I know that sounds harsh, but it’s true.  We try to be good people but a good portion of our lives is spent without any regard to God at all.  We are trying to build a kingdom to ourselves.  We want to advance our cause, our wants, and our desires.  By God’s standard, this is a failing grade.

This is why the gospel message is so staggering, “God loved the world and gave us”. . . He sent us His son, Jesus.  He sent Him to bear our penalty, to endure our punishment, to face the wrath that we deserved.  He sent Jesus to die in our place.  Why?  So that whoever would believe in, trust in, rely on, this Savior, would not perish but would have everlasting life.

Instead of getting what we deserve, we are given eternal life.  Those who trust in Christ experience victory over the grave.  Death loses its sting.  Dying is no longer the end; it is simply a transfer point.

Now I know that you know these things.  But do you understand what these truths mean?

1.  It means through faith in Christ I no longer have to fret about the seeming meaninglessness of life.  We are living now to live again.

2.  I no longer have to wonder about God.  He is revealed to me in Jesus.

3.  I no longer have to wonder how God feels about me . . . I have seen His love at the cross.

4.  I don’t have to carry the burden of guilt, regret and remorse for the past.  Though I will try to make amends where possible, I have been remarkably forgiven.  The weight has been taken off of my back and I can live with a new sense of freedom and life.

5.  I don’t have to worry about death.  Though I may not be eager to face this transition point in life (it is different and that makes it an anxious time) when that time comes I can rejoice that I stand not in my own merit, but I stand in His victory and I do so by His grace.  Heaven is a certainty for the one who trusts Jesus.

If you grasp what I’m saying . . . .gratitude will not only be something you have no trouble feeling . . . it will be something that is your constant companion in life.


But the Bible also talks about another victory.  In 1 John 5:4 we read,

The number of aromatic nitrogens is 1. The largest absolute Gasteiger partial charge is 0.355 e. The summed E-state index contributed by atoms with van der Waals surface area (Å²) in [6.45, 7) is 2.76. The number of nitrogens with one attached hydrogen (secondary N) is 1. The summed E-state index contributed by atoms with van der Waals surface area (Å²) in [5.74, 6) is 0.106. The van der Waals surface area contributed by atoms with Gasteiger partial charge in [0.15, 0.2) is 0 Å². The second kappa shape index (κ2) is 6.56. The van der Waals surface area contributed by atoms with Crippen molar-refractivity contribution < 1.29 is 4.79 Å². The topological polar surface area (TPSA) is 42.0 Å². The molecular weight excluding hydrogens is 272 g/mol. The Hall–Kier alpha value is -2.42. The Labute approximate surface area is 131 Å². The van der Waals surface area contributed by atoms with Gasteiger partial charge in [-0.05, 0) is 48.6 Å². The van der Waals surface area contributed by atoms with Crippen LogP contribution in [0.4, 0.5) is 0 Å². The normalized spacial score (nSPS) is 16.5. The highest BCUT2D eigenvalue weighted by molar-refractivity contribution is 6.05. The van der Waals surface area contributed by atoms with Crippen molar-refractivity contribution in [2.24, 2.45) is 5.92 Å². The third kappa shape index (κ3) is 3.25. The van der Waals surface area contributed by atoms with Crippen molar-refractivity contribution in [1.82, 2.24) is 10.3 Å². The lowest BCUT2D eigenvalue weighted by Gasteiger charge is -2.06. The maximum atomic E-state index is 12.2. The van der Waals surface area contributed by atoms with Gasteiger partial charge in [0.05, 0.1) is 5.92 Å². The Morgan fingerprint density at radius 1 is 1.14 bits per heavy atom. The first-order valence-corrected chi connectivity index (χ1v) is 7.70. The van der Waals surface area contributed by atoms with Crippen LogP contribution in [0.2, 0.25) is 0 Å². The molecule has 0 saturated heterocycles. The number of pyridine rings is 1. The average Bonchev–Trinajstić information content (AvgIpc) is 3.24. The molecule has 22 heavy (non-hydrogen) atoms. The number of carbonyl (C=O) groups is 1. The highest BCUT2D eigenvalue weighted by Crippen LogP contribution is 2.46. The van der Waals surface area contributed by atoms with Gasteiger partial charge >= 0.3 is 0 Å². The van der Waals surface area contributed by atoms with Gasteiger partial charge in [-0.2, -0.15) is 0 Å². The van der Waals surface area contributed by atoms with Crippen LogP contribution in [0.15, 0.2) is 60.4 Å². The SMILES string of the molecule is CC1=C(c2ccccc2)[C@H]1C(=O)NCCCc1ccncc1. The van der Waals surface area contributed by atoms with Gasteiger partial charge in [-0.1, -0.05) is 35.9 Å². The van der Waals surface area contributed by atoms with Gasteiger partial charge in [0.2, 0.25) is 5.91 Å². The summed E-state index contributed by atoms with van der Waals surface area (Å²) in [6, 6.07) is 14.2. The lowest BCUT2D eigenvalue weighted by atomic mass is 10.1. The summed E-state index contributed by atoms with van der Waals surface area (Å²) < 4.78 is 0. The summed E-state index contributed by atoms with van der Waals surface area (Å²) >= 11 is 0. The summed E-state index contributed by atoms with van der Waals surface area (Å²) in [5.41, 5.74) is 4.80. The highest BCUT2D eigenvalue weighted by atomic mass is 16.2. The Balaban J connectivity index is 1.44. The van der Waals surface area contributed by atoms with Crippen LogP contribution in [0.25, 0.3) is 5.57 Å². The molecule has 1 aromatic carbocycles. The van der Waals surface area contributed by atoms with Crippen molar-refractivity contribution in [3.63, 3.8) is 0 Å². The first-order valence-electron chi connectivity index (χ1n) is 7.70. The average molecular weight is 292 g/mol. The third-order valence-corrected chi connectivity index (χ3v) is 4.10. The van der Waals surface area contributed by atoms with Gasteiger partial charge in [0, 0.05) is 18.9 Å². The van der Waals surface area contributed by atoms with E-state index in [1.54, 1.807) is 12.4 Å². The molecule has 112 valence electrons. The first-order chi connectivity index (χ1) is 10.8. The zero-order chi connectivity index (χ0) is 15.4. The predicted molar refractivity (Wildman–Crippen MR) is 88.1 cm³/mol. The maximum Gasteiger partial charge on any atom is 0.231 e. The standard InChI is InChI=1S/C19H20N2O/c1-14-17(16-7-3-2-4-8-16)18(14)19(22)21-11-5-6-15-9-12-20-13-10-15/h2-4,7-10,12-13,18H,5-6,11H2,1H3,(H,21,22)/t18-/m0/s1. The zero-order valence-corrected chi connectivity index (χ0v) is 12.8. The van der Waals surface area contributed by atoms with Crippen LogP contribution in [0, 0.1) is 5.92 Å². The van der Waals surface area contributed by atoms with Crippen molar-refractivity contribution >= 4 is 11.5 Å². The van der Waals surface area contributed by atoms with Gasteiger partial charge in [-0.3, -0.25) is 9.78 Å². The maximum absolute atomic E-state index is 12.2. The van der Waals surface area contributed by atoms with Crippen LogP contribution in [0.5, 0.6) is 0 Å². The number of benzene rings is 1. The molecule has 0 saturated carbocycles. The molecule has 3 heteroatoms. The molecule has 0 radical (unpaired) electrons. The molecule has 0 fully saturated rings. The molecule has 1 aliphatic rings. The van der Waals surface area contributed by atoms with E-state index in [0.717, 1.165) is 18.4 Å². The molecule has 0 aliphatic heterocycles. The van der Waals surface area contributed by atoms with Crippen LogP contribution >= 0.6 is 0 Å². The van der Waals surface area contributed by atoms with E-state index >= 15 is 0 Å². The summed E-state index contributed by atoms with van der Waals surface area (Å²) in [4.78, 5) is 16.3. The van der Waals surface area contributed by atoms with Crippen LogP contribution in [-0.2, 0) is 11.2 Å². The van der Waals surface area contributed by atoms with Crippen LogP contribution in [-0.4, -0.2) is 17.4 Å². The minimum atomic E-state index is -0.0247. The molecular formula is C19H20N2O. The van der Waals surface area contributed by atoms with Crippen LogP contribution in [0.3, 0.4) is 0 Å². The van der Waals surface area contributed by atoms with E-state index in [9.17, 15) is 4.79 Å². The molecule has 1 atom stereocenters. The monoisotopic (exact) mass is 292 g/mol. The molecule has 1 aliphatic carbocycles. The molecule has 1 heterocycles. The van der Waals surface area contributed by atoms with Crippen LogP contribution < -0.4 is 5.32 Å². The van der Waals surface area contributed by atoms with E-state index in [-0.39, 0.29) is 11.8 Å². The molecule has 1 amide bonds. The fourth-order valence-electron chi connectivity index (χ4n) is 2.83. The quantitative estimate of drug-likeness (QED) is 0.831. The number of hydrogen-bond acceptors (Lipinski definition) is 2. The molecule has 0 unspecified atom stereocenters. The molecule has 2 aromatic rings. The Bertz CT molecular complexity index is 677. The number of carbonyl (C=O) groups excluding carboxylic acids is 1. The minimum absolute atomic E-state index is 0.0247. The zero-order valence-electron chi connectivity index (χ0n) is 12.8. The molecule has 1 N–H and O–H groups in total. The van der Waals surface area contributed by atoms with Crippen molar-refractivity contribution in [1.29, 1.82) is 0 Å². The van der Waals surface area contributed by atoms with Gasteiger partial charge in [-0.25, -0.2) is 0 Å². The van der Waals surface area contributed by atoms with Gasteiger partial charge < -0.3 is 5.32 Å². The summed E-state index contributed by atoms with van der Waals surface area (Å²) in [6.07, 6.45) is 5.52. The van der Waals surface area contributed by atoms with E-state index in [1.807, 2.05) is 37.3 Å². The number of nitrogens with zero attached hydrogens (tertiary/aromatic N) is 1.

"for everyone born of God overcomes the world. This is the victory that has overcome the world, even our faith." (1 John 5:4, NIV)

Paul tells us,

"No temptation has seized you except what is common to man. And God is faithful; he will not let you be tempted beyond what you can bear. But when you are tempted, he will also provide a way out so that you can stand up under it." (1 Corinthians 10:13, NIV)

These are great verses but they seem somewhat detached from our experience don’t they?  We are better able to identify with Paul when he said, “the good that I want to do, I don’t do; the evil I don’t want to do, that I do.”

We know we have an addiction to sin.   We know we struggle.  But the Bible tells us that we can know this victory.  The Bible tells us that we will overcome.  And we will overcome not just when we get to Heaven . . . we can know God’s transforming and liberating power in lives right now!  He has given us His Holy Spirit . . . He has infused us with His power.

It could be that you may feel completely hopeless today.  You have succumbed the same sin over and over again.  You feel like there is no way out from the things that enslave you.  But you are wrong.  Jesus not only understands our weakness because He was tempted in every way that we have been . . . He also understands how to defeat those temptations.  He was tempted but He did not give in.  He has overcome and is willing to help us overcome as well.